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News Release | NJPIRG Law & Policy Center | Consumer Protection, Financial Reform

Report: Capital One Most-Complained-About Credit Card Company in NJ

New Jersey consumers file more complaints about Capital One than any other credit card company, according to a report released today by NJPIRG Law & Policy Center. The report, which looked at data from the Consumer Financial Protection Bureau’s (CFPB) public Consumer Complaints Database, also found that New Jersey consumers are 5th most likely to file credit card complaints.

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News Release | NJPIRG | Consumer Protection, Financial Reform

New CFPB rules will protect homebuyers and homeowners

On Friday, January 10, new Consumer Financial Protection Bureau (CFPB) rules will go into effect that will help protect homeowners and homebuyers from the mortgage abuses that led to the housing crisis. In particular, consumers will get protections from lenders that make risky loans without checking a borrower’s income, assets, or ability to repay a loan.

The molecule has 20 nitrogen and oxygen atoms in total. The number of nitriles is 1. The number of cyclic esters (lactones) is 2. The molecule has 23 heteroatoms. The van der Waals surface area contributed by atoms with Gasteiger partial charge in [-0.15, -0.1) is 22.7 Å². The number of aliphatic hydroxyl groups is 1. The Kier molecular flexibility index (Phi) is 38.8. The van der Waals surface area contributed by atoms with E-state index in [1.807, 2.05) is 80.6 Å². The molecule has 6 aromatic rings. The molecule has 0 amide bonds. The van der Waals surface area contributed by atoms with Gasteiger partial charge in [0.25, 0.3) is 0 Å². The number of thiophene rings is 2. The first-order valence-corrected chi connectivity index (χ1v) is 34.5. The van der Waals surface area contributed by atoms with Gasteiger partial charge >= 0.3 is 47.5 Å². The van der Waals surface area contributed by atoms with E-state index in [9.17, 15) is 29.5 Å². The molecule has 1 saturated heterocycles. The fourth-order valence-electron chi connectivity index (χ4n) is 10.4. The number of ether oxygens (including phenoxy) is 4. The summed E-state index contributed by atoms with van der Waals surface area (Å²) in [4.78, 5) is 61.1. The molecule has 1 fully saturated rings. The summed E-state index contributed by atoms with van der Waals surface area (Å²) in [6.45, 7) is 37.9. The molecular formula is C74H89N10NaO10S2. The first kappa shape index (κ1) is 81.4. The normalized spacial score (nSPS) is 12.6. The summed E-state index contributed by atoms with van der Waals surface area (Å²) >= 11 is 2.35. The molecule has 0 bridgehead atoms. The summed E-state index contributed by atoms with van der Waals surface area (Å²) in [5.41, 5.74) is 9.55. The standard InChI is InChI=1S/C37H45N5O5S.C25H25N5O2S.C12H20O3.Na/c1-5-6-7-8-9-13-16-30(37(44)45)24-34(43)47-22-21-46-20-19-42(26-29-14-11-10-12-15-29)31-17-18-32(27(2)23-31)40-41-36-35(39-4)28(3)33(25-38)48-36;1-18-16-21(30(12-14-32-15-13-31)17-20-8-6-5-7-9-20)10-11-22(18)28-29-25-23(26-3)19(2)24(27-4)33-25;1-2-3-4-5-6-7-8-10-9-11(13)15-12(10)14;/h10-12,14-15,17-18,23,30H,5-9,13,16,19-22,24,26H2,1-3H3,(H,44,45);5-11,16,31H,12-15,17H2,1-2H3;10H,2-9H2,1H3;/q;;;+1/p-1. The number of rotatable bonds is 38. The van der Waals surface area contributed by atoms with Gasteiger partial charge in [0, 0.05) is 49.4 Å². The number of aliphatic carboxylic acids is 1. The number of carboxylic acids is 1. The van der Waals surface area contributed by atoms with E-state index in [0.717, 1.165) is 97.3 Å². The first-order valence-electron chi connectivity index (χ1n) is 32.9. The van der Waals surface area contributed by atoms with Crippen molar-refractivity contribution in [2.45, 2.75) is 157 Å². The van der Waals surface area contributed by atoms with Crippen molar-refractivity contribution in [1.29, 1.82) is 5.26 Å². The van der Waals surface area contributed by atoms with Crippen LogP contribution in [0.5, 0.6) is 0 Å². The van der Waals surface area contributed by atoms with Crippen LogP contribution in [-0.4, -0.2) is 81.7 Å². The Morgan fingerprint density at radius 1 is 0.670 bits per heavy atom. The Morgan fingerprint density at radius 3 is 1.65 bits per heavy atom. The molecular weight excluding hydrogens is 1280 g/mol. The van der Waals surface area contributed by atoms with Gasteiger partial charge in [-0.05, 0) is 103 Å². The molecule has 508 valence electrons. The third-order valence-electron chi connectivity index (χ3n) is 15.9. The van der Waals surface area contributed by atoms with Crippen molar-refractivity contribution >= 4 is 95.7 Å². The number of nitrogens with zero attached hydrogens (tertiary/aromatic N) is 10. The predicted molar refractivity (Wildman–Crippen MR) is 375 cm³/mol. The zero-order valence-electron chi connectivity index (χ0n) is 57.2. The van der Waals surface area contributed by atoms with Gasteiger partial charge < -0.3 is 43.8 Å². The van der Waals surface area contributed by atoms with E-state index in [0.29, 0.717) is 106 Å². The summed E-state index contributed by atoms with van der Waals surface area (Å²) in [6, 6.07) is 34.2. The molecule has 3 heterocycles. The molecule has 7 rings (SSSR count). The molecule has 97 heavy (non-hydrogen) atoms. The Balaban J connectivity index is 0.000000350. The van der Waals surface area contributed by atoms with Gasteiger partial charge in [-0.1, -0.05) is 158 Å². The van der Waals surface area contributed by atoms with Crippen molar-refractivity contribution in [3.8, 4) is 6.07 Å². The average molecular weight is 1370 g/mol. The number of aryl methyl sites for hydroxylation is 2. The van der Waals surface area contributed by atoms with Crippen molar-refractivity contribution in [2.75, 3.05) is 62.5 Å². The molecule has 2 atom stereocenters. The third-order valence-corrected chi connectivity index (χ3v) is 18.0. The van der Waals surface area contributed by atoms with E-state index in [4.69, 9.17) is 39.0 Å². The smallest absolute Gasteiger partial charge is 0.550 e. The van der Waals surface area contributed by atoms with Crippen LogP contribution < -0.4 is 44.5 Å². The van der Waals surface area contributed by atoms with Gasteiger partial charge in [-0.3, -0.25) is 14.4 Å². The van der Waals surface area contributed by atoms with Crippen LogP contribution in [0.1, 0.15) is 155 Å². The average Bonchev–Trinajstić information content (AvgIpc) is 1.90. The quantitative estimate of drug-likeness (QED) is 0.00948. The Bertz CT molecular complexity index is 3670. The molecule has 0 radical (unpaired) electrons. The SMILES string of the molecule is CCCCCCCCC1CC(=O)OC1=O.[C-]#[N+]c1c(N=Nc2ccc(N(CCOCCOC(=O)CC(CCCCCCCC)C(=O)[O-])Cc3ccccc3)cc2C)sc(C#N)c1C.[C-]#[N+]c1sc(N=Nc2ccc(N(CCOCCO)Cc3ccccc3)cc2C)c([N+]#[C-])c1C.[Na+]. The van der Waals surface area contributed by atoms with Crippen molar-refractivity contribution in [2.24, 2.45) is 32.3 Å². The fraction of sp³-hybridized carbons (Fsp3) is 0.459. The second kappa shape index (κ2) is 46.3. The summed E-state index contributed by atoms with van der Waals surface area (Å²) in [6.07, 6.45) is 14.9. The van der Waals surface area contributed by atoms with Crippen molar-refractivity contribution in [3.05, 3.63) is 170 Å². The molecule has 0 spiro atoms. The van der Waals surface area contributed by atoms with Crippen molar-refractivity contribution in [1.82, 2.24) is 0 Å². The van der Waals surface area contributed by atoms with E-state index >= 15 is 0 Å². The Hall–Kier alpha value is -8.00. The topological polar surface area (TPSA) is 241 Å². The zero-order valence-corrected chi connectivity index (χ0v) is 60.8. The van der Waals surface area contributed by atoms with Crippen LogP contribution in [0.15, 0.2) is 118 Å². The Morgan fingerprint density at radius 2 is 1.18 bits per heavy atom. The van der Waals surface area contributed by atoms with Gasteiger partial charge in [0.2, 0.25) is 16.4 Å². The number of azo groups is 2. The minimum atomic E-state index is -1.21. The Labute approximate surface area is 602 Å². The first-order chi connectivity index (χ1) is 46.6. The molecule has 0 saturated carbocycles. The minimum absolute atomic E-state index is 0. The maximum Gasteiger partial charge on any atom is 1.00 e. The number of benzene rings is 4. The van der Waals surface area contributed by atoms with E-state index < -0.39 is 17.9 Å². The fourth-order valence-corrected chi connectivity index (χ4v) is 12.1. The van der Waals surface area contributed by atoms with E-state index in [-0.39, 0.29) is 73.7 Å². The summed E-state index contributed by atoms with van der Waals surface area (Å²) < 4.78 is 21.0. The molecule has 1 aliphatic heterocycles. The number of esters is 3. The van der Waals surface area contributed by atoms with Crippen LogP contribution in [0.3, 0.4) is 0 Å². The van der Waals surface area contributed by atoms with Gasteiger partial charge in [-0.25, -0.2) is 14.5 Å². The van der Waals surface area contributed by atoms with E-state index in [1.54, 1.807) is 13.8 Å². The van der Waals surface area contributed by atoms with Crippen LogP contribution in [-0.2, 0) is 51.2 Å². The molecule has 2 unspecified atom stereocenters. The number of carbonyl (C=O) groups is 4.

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News Release | NJPIRG | Consumer Protection, Financial Reform

GOOD NEWS FOR CONSUMERS AND FIRMS THAT WANT TO PLAY FAIR

"Today’s confirmation of Richard Cordray to head the CFPB for a full term is good news for consumers, and for firms that want to play fair in the financial marketplace."  

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Report | NJPIRG Law and Policy Center | Financial Reform

10 Reasons We Need The CFPB Now

This report outlines predatory financial practices that hurt consumers and helped collapse the economy, costing us eight million jobs, millions of foreclosed homes and trillions of dollars in lost home and retirement values. It explains these and other emerging problems as “10 Reasons We Need The Consumer Financial Protection Bureau Now.”